Your implants will be starting to settle in place at this stage so it is vital that you follow any post-op advice that you have been given by your surgeon, such as massaging the breast tissue to help reduce swelling. It is also recommended that you wear a high-impact sports bra for 24 hours of the day as you recover from surgery to help the implants settle.
Three to four weeks post-op
After almost a month of recovery, you should be feeling almost no pain or discomfort, and any swelling or bruising should have been dramatically reduced. If there were any complications during the surgery, some bruising is still to be expected. If you are concerned about your bruising or swelling, speak to your surgeon immediately.
At this stage, you should be able to return to most activities, but be wary of over-exerting yourself. Continue to wear a sports bra to aid healing.
Four to six weeks post-op
Most patients are fully recovered by this stage and can resume their regular activities as normal. The breasts should look and feel more natural, and all bruising and swelling should no longer be visible.
Your surgeon should schedule a follow-up appointment with you to check how your implants have settled and if you have recovered well.
choosing the right implants
There are two main implants that surgeons in the UK will use for breast augmentations. You should be able to choose from the following:
Saline breast implants
Saline breast implants are the more firm implant of the two options and are filled with sterile salt water. Saline breast implants are generally deemed safer for the body. This is because, if the implant shell leaks for any reason, the implant will collapse and the saline solution will be absorbed and naturally expelled by the body, safely.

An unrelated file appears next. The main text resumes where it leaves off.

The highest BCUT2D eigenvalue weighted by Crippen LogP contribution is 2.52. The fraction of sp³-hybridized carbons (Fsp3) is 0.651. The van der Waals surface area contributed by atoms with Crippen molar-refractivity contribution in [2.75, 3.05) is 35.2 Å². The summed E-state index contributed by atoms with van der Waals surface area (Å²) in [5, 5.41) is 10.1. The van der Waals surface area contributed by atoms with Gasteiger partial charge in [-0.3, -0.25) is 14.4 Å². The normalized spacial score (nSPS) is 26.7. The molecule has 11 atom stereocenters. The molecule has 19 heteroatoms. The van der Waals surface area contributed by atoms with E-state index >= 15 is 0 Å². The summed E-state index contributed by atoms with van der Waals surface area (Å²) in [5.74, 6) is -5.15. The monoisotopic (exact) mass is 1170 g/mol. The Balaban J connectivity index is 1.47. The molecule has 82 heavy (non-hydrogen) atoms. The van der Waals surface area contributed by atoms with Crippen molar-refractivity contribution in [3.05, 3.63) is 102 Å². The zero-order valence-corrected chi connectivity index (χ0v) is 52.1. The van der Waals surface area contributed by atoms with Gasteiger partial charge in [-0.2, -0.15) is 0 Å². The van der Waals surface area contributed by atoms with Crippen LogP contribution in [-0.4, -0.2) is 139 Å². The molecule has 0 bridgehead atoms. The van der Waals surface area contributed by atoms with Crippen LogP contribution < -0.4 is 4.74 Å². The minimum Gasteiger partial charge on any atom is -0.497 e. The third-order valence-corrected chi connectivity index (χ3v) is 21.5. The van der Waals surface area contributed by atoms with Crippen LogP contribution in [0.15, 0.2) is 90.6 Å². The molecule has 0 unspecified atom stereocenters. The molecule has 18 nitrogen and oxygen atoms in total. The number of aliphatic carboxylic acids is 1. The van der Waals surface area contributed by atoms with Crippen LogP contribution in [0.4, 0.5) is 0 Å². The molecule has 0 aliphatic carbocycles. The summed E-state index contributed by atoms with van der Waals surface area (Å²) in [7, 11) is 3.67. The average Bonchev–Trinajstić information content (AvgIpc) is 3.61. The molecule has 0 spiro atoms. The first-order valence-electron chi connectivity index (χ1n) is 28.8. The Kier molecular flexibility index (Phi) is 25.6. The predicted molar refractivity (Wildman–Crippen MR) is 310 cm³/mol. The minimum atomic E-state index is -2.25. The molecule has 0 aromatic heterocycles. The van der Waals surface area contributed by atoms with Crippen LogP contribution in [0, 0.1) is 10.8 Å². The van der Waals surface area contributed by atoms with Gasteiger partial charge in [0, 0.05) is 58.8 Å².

Silicone breast implants
Silicone breast implants are designed to feel more like a natural breast and are filled with silicone gel. If the implant leaks, the gel may remain in the implant shell, or can possibly escape into the breast implant pocket. Silicone breast implants generally need more check-ups than saline implants to check that they are still functioning safely and correctly.
Both implants have their own advantages and disadvantages so it is vital that you check with your surgeon during your consultations about which implants will work best for you. Each person’s body is different, and the reason you are wanting a breast augmentation may affect the choice of implant.
What can go wrong with breast augmentation surgery?
Like with all procedures, breast augmentation surgery is not without risks. Common problems of breast surgery include:
- Thick scarring that will not fade
- Hardening of the breast tissue, usually caused by the scar tissue around the implant shrinking
- A rupture caused by the implant leaking
- Noticeable creases and/or rippling in the implant
- Infection that requires the implant(s) to be removed
- Being unable to breast-feed or producing less milk than before the surgery
- Nerve damage
Some of these problems can be temporary and easily resolved, but some will require further attention. If you encounter any of these problems after your breast augmentation, it is important that you contact your surgeon immediately to organise a follow-up consultation. A good surgeon will be able to give sound advice and should be able to help you through these problems.
If you have suffered as a result of negligent breast augmentation, our expert legal team at Cosmetic Surgery Solicitors can help. Our team of professionals pride themselves on being able to offer a sympathetic ear and supportive service to our clients. Contact us today and a member of our team will be able to speak to you and discuss your options.